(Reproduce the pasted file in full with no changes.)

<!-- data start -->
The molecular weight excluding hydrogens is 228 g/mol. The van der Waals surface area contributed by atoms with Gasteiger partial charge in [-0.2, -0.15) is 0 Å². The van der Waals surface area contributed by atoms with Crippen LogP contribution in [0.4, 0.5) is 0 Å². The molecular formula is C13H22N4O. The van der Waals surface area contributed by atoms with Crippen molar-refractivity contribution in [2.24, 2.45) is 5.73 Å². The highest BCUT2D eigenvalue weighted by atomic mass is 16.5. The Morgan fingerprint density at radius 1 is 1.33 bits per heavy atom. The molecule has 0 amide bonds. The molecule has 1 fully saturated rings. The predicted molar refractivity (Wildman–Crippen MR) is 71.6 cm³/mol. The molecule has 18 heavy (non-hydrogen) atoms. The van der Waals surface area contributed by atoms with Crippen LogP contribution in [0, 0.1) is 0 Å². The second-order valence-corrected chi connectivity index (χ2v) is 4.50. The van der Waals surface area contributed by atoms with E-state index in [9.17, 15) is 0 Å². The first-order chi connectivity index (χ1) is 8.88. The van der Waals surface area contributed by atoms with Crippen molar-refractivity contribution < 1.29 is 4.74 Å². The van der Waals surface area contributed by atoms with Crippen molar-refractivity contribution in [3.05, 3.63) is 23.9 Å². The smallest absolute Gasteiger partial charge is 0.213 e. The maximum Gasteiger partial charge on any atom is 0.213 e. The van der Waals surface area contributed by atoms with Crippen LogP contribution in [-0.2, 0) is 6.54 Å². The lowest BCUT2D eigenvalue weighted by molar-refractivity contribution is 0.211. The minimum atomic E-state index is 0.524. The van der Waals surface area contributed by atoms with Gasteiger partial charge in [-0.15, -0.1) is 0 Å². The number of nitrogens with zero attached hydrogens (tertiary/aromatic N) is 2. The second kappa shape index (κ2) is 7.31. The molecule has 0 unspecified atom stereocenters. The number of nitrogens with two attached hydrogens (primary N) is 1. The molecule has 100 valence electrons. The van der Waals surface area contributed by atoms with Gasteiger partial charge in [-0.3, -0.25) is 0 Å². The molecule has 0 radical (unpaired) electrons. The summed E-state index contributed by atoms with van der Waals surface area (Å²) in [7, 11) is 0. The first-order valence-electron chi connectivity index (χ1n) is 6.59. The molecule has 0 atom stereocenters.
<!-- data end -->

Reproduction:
The molecular weight excluding hydrogens is 228 g/mol. The van der Waals surface area contributed by atoms with Gasteiger partial charge in [-0.2, -0.15) is 0 Å². The van der Waals surface area contributed by atoms with Crippen LogP contribution in [0.4, 0.5) is 0 Å². The molecular formula is C13H22N4O. The van der Waals surface area contributed by atoms with Crippen molar-refractivity contribution in [2.24, 2.45) is 5.73 Å². The highest BCUT2D eigenvalue weighted by atomic mass is 16.5. The Morgan fingerprint density at radius 1 is 1.33 bits per heavy atom. The molecule has 0 amide bonds. The molecule has 1 fully saturated rings. The predicted molar refractivity (Wildman–Crippen MR) is 71.6 cm³/mol. The molecule has 18 heavy (non-hydrogen) atoms. The van der Waals surface area contributed by atoms with Crippen LogP contribution in [0, 0.1) is 0 Å². The second-order valence-corrected chi connectivity index (χ2v) is 4.50. The van der Waals surface area contributed by atoms with E-state index in [9.17, 15) is 0 Å². The first-order chi connectivity index (χ1) is 8.88. The van der Waals surface area contributed by atoms with Crippen molar-refractivity contribution < 1.29 is 4.74 Å². The van der Waals surface area contributed by atoms with Crippen molar-refractivity contribution in [3.05, 3.63) is 23.9 Å². The smallest absolute Gasteiger partial charge is 0.213 e. The maximum Gasteiger partial charge on any atom is 0.213 e. The van der Waals surface area contributed by atoms with Crippen LogP contribution in [-0.2, 0) is 6.54 Å². The lowest BCUT2D eigenvalue weighted by molar-refractivity contribution is 0.211. The minimum atomic E-state index is 0.524. The van der Waals surface area contributed by atoms with Gasteiger partial charge in [-0.15, -0.1) is 0 Å². The number of nitrogens with zero attached hydrogens (tertiary/aromatic N) is 2. The second kappa shape index (κ2) is 7.31. The molecule has 0 unspecified atom stereocenters. The number of nitrogens with two attached hydrogens (primary N) is 1. The molecule has 100 valence electrons. The van der Waals surface area contributed by atoms with Gasteiger partial charge in [-0.3, -0.25) is 0 Å². The molecule has 0 radical (unpaired) electrons. The summed E-state index contributed by atoms with van der Waals surface area (Å²) in [7, 11) is 0. The first-order valence-electron chi connectivity index (χ1n) is 6.59. The molecule has 0 atom stereocenters.